Marigold is widely used for the preparation of medicines as well as for the flavouring of the Swiss dishes. The plant has light green leaves, and its colours are golden – orange. The marigold tea is very healthy for relieving of the acute ulcer conditions, fever, jaundice, gastritis, chronic inflammation of the liver and others.

The marigold blossoms are used in the cosmetics for the preparation of different organic lotions, creams, and shampoos. In Switzerland, they use the blossoms and the leaves of the medicinal plant in the cookery as well for the preparation of salads.


Usually, we relate the basil to the Mediterranean cuisine, but the herb is used a lot everywhere in Europe. The plant is easily adaptable and could be grown even in domestic conditions (in a flowerpot). In Switzerland, the herb is used as a side-dish to salads, soups, pizzas, dishes with mushrooms, salmon, and others.


Even the ancient Egyptians praised the qualities of this incredibly healthy and very aromatic herb. In fact, we can say that the peppermint is one of the most widely used herbs in the world.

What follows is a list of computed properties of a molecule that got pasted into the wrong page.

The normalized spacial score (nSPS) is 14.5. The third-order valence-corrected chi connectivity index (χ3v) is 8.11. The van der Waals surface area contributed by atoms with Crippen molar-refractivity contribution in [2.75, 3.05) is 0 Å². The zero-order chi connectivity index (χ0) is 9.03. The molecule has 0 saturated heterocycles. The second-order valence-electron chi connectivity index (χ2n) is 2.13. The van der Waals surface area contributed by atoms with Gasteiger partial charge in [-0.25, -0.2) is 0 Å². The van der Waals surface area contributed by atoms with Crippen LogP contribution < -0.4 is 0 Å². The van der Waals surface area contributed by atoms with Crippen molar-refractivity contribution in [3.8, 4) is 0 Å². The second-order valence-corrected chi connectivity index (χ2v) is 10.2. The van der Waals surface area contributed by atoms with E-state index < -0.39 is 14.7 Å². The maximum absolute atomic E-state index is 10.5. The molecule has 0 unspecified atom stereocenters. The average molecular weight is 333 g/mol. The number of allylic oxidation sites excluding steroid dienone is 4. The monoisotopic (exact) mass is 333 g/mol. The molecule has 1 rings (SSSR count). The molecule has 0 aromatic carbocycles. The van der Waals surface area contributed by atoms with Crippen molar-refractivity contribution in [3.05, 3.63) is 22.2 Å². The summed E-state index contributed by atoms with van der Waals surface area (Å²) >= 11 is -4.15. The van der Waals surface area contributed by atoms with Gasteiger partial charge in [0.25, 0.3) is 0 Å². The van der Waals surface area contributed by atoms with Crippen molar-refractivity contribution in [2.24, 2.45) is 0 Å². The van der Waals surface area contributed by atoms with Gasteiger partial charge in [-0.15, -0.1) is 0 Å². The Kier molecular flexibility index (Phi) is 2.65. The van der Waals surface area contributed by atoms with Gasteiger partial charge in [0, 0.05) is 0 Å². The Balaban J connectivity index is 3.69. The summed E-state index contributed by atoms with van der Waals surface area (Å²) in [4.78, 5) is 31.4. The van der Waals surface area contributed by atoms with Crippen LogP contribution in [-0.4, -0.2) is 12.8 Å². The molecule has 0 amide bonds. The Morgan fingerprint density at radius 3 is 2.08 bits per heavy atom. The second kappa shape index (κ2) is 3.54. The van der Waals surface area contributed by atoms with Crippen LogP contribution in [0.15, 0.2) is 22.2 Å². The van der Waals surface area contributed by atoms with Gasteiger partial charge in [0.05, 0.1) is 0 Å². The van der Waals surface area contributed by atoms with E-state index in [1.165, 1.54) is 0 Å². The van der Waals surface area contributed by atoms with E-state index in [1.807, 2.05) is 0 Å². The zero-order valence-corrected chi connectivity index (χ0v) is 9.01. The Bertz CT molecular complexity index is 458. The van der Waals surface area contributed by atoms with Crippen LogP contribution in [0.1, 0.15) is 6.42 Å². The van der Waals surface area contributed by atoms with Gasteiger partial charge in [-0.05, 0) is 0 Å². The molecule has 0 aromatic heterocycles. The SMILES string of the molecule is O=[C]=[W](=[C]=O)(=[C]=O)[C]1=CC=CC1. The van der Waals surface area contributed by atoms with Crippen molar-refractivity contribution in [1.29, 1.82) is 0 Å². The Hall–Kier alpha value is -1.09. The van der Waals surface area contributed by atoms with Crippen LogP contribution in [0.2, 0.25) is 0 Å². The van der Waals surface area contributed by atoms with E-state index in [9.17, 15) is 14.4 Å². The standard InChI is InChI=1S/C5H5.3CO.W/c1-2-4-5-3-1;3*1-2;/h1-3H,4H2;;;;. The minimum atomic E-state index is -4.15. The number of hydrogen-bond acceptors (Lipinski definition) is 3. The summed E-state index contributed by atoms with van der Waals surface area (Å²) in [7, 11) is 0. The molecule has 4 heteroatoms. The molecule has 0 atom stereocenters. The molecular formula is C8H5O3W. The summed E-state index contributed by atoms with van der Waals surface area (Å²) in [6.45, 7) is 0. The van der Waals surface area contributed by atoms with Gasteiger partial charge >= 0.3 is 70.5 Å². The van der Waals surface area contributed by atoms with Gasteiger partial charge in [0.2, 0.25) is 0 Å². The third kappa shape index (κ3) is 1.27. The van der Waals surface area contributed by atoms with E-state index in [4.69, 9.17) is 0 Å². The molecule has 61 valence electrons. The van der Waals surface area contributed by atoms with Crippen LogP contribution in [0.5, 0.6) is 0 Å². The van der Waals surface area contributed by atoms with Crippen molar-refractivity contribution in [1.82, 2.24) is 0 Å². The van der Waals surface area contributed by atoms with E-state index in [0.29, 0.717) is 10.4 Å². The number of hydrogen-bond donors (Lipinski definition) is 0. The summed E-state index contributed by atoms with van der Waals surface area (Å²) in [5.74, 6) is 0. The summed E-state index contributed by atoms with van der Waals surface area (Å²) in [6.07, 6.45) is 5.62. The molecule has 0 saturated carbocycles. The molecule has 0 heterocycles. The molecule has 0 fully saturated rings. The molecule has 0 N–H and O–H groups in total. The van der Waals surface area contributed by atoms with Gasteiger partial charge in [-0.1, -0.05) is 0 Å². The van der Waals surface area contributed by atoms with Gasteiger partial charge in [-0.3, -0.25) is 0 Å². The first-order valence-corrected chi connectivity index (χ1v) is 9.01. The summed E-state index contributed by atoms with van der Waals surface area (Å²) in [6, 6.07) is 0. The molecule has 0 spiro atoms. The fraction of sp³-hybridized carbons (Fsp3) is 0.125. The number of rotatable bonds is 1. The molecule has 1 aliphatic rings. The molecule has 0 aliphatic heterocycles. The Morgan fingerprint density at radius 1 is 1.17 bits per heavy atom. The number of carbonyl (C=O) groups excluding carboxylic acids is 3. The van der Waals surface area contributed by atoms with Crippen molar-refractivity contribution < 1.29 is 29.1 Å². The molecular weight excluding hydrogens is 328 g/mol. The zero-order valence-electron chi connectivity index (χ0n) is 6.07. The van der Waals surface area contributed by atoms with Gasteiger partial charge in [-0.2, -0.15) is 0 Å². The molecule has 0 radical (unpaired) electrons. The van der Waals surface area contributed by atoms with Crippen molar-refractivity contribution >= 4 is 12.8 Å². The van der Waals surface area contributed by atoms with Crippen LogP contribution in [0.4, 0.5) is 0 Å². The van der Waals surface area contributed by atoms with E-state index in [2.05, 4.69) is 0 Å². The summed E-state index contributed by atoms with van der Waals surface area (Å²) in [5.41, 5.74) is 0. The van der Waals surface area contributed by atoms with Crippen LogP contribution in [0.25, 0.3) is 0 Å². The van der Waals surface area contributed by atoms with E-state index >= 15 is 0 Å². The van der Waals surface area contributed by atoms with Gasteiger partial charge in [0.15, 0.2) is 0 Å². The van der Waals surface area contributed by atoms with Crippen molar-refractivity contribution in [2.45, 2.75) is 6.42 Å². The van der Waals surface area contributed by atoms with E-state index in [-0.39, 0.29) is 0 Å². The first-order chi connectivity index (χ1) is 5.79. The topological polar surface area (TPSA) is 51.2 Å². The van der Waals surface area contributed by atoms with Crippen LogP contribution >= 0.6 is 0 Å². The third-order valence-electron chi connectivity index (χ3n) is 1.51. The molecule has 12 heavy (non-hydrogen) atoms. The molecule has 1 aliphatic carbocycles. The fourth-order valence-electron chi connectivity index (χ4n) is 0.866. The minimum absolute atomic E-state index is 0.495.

In Switzerland, the plant is used in the cookery, as well as like a side-dish to salads, desserts, meat and fish dishes, for the preparation of tea or cold drinks and for the treatment of different diseases like insomnia, depression, and others.

Peppermint tea helps for increasing the concentration, soothes and stimulates the stomach functions, and the ethereal peppermint oil eases the muscular pain and the headache.


The name of the plant comes from Greek and means “balsamic bush”. This plant is often present in the Mediterranean cuisine but it is known and used in Switzerland as well. Same as the basil and the peppermint, the rosemary is grown in domestic conditions, as well as (so that there is fresh herb always when it is needed) in organic farms high in the Alps.

The Swiss use the rosemary mostly for dishes from the Italian cuisine, in which the fresh herbs and spices are requisite.


Tansy is a perennial plant that grows everywhere in Europe, including in Switzerland as well. The plant has elongated leaves and numerous small and deep yellow blossoms.

Although when the leaves are young, salad can be made of them or can be added to soups, the tansy has a rather unsavoury, slightly bitter taste and therefore, it is rarely used in the cookery.